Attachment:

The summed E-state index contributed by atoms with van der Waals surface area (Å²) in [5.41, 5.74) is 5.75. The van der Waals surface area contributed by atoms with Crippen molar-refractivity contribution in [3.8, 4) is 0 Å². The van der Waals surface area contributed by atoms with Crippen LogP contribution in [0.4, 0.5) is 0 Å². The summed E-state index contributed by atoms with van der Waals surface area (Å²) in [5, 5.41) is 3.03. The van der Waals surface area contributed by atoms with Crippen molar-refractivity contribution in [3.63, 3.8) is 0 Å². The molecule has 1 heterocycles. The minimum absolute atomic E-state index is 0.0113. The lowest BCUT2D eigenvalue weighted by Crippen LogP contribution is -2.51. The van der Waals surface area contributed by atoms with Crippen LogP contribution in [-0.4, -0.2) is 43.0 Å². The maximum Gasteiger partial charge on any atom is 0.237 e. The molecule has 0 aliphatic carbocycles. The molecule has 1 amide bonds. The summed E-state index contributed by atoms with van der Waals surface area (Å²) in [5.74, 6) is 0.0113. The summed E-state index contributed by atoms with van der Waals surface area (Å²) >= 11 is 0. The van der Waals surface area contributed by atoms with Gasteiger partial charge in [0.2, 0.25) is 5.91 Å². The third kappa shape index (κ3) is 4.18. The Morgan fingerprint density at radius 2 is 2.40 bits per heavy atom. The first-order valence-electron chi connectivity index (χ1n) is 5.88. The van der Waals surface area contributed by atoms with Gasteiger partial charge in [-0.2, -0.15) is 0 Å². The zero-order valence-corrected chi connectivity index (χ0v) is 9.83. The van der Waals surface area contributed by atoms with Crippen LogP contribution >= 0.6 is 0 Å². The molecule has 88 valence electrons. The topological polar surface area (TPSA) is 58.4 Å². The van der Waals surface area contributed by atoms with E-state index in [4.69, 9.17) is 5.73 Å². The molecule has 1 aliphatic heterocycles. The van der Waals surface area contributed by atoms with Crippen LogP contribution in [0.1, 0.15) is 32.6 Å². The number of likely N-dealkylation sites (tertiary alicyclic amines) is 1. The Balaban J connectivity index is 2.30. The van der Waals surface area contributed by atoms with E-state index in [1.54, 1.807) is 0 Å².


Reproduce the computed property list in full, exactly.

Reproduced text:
The summed E-state index contributed by atoms with van der Waals surface area (Å²) in [5.41, 5.74) is 5.75. The van der Waals surface area contributed by atoms with Crippen molar-refractivity contribution in [3.8, 4) is 0 Å². The van der Waals surface area contributed by atoms with Crippen LogP contribution in [0.4, 0.5) is 0 Å². The summed E-state index contributed by atoms with van der Waals surface area (Å²) in [5, 5.41) is 3.03. The van der Waals surface area contributed by atoms with Crippen molar-refractivity contribution in [3.63, 3.8) is 0 Å². The molecule has 1 heterocycles. The minimum absolute atomic E-state index is 0.0113. The lowest BCUT2D eigenvalue weighted by Crippen LogP contribution is -2.51. The van der Waals surface area contributed by atoms with Crippen LogP contribution in [-0.4, -0.2) is 43.0 Å². The maximum Gasteiger partial charge on any atom is 0.237 e. The molecule has 0 aliphatic carbocycles. The molecule has 1 amide bonds. The summed E-state index contributed by atoms with van der Waals surface area (Å²) in [5.74, 6) is 0.0113. The summed E-state index contributed by atoms with van der Waals surface area (Å²) >= 11 is 0. The van der Waals surface area contributed by atoms with Gasteiger partial charge in [0.2, 0.25) is 5.91 Å². The third kappa shape index (κ3) is 4.18. The Morgan fingerprint density at radius 2 is 2.40 bits per heavy atom. The first-order valence-electron chi connectivity index (χ1n) is 5.88. The van der Waals surface area contributed by atoms with Gasteiger partial charge in [-0.2, -0.15) is 0 Å². The zero-order valence-corrected chi connectivity index (χ0v) is 9.83. The van der Waals surface area contributed by atoms with Crippen LogP contribution >= 0.6 is 0 Å². The molecule has 88 valence electrons. The topological polar surface area (TPSA) is 58.4 Å². The van der Waals surface area contributed by atoms with E-state index in [4.69, 9.17) is 5.73 Å². The molecule has 1 aliphatic heterocycles. The van der Waals surface area contributed by atoms with Crippen LogP contribution in [0.1, 0.15) is 32.6 Å². The number of likely N-dealkylation sites (tertiary alicyclic amines) is 1. The Balaban J connectivity index is 2.30. The van der Waals surface area contributed by atoms with E-state index in [1.54, 1.807) is 0 Å².